Owen Bugaoan - Position Paper

1 Lord Owen Bugaoan ADMS 3660 M 218061580 21 March 2023 Divestment from Fossil Fuels and Ethics While fossil fuels have been one of the drivers for economic and industrialization growth for many decades now, it also turned out that as one of the primary drivers of climate change, a major ethical concern that we are facing globally. Ethical organizations are entities that prioritize ethical considerations over profits, and thus, they should divest from fossil fuel stocks because continuing to invest in them would violate their obligations on reducing further harm to the environment and promoting sustainability. In this case, the key stakeholders include the organizations divesting from fossil fuel stocks; the fossil fuel companies and their shareholders; the present and future generations; and the broader society and economy, which may be impacted by the transition away from fossil fuels. These stakeholders have important rights that should be taken into account. The organizations divesting fossil fuel stocks have the right and duty to act in accordance with their ethical values and obligations. The fossil fuel companies and their shareholders also have a right to pursue their business interests, but not at the expense of environmental sustainability. The future generation deserve a livable planet and finally, our society deserves an economically stable, sustainable future. These rights must all be considered when making decisions regarding fossil fuel stocks. There are two alternative courses of action that could be taken. A partial divestment of fossil fuel stocks could be seen as a compromise between the ethical responsibility to divest fully and the interests of fossil fuel companies. However, this action alone may not go far enough in addressing climate change-related ethical concerns to have a substantial effect. On the other hand, a complete divestment of fossil fuel stocks would be in line with the ethical duty on promoting sustainability and minimizing harm to the environment, yet it could lead to detrimental economic outcomes for some organizations and even the broader society and this may not be practical in all cases. I will provide brief reasonings from three ethical perspectives that come into play in this scenario. Utilitarian ethics suggest that actions should be taken which maximize overall well-being of all individuals affected by such actions. The consequences of continued use of fossil fuels are disastrous, as evidenced by rising global temperatures, sea-level rise, and extreme weather events. These consequences threaten the well-being of the current generation, and even more for the future generations to come, making it morally crucial to take action to reduce greenhouse gas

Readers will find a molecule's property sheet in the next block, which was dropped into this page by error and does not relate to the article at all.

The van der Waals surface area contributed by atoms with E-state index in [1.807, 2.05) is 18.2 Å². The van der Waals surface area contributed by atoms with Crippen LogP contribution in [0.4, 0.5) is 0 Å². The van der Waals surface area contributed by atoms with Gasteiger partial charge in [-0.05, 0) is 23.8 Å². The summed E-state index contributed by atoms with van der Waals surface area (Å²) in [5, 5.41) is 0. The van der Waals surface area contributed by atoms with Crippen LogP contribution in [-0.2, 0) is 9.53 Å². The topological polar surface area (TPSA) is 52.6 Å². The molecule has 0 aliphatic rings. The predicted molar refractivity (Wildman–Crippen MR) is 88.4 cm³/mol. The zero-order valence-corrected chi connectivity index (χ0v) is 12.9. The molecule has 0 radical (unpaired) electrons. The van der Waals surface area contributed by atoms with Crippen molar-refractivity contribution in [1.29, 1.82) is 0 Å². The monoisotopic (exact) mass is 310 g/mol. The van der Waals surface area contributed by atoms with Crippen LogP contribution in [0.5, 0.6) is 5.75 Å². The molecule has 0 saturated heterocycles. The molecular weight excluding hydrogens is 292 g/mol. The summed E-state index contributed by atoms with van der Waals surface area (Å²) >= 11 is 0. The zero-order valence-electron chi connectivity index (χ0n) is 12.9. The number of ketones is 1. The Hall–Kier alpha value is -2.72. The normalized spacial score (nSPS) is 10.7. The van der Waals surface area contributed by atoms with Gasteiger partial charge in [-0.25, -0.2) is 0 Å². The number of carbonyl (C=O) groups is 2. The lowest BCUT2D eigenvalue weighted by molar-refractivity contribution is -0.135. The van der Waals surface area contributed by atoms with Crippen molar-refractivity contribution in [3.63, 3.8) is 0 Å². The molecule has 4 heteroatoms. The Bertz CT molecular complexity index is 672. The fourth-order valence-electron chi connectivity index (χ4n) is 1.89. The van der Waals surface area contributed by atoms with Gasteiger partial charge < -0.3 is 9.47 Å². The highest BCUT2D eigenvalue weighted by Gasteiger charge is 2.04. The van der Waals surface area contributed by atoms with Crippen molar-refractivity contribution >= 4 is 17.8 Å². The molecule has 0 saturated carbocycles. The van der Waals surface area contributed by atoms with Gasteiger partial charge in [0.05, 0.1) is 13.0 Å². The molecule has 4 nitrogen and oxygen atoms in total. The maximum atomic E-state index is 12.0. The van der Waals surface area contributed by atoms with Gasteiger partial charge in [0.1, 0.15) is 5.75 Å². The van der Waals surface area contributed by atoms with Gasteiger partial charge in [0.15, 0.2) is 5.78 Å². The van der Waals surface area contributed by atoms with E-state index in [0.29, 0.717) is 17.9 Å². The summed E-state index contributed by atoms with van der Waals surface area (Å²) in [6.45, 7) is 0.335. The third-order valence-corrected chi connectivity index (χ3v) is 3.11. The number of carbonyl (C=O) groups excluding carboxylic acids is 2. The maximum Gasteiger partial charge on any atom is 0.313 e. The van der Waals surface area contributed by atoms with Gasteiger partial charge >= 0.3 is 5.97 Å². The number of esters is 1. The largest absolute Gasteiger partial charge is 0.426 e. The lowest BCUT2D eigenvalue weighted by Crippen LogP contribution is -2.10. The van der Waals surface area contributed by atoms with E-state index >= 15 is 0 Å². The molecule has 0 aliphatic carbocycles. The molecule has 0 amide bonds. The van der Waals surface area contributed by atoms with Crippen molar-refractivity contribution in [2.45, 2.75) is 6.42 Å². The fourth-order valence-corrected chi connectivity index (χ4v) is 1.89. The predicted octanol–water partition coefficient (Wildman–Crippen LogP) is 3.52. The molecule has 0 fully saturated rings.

2 emissions. In such cases, divesting of fossil fuel stocks may be the most utilitarian choice because it has the greatest positive effect on both the environment and upcoming generations. Deontology ethics dictate that decisions be made based on ethical principles and duties. In this instance, ethical organizations have obligations to act in ways that promote social good, protect the planet, and enrich human lives. By continuing to invest in fossil fuels, organizations contribute to an industry that harm both the environment and society as a whole. From a deontological perspective, ethical obligations to promote environmental sustainability would indicate that divestment from fossil fuel stocks is the appropriate course of action. Furthermore, this duty can be extended to upcoming generations who would definitely be affected by the long- term consequences of fossil fuel consumption. Virtue ethics emphasizes the qualities or character traits of individuals or in this case, organizations that lead to ethical behaviour. Such actions be taken based on developing good character and moral virtues, and thus, divesting of fossil fuel stocks could be seen as a virtuous action aligning with an organization's values and commitment to ethical behaviour. From this ethical perspective, ethical organizations should cultivate values such as responsibility, empathy, and environmental stewardship, so investing in fossil fuels would contradict these values. Based on the ethical duties to promote environmental sustainability and the potential adverse consequences of continuing to invest and consumption of fossil fuels, my normative recommendation would be for ethical organizations to completely divest from fossil fuel stocks. This recommendation stems from deontological ethics, as it acknowledges every individual and organization's obligation to the environment and society. The continued extraction and use of fossil fuels is in conflict with these obligations, so complete divestment is a practical step for organizations can take to align their behaviour with their values. While the transition away from the use of fossil fuels may have immediate economic costs, it is necessary for the long-term sustainability of both organizations and our planet. Furthermore, organizations must find ways to reinvest in alternative energy sources which not only provides long-term financial gains but also promotes sustainability.
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